The Baule of modern day Ivory Coast perform a number of dances for village entertainment; one such performance is known as goli. A recent import from the Wan ethnic group (believed to come into use among the Baule after 1910), goli is a day long celebration usually performed during the funeral of high ranking and respected community members. Sources point to the goli dance providing not only entertainment but also protection for the village in which it is performed.
Baule goli performances consist of four red/black, male/female dance mask pairs appearing in a pre-defined order. According to Susan Vogel, the masks appear in the following social order:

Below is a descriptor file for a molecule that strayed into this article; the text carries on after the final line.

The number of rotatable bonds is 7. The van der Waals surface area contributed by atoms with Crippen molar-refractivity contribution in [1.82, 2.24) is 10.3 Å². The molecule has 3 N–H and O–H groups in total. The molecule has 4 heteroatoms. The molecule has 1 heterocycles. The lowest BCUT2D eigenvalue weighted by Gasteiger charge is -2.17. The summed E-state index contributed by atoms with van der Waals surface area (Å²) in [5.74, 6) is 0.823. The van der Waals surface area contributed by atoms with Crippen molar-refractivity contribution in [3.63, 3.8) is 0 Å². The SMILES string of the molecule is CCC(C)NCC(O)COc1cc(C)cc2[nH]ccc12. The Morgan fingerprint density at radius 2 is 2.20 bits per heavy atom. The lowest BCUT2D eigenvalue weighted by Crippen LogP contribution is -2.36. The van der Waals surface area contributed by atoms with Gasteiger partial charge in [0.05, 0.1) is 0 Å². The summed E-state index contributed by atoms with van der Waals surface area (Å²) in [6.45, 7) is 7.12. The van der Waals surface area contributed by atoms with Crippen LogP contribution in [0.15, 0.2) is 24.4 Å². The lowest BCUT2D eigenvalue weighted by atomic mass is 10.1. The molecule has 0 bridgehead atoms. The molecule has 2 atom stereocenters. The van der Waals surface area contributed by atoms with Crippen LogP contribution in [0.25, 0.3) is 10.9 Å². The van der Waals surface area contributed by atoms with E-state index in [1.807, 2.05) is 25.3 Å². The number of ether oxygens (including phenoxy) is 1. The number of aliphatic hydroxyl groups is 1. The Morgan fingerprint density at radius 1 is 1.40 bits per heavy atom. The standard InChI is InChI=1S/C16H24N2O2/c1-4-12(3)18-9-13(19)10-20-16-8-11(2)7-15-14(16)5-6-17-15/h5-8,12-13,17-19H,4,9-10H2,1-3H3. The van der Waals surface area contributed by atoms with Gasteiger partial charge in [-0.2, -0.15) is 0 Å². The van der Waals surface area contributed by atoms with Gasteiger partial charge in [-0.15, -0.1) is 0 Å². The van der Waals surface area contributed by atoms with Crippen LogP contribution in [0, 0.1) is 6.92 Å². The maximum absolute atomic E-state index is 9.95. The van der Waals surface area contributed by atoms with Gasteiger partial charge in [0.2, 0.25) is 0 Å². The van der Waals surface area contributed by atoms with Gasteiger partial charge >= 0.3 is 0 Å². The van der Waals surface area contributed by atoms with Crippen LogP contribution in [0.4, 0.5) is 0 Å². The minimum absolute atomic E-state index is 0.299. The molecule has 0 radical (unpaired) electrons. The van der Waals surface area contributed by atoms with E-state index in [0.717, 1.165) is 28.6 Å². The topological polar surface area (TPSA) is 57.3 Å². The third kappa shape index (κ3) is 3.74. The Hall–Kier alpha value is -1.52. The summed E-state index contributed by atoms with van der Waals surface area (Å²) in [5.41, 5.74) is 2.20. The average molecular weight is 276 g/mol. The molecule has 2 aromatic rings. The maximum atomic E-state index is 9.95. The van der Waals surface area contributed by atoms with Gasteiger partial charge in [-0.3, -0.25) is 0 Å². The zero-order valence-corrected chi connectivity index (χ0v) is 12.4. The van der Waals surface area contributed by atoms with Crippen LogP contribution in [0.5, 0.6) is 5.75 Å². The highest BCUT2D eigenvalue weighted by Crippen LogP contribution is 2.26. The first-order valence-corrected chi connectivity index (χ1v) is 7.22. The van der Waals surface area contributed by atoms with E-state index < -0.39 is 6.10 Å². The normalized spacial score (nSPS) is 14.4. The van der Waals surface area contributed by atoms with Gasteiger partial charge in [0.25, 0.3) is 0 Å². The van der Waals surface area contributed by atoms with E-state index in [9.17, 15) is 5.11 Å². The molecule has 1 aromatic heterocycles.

Kpwan (the last and most important pair of goli masks; sometimes called kpan) represents goli glin's wife also called 'Queen of the Goli Glin'. Kpwan masks are used as head of the goli parade and are believed to be the embodiment of life-giving mothers. Unlike goli glin masks, women and children are encouraged to dance and sing with kpwan masks during celebrations. When not in use, goli masks are kept in the bush.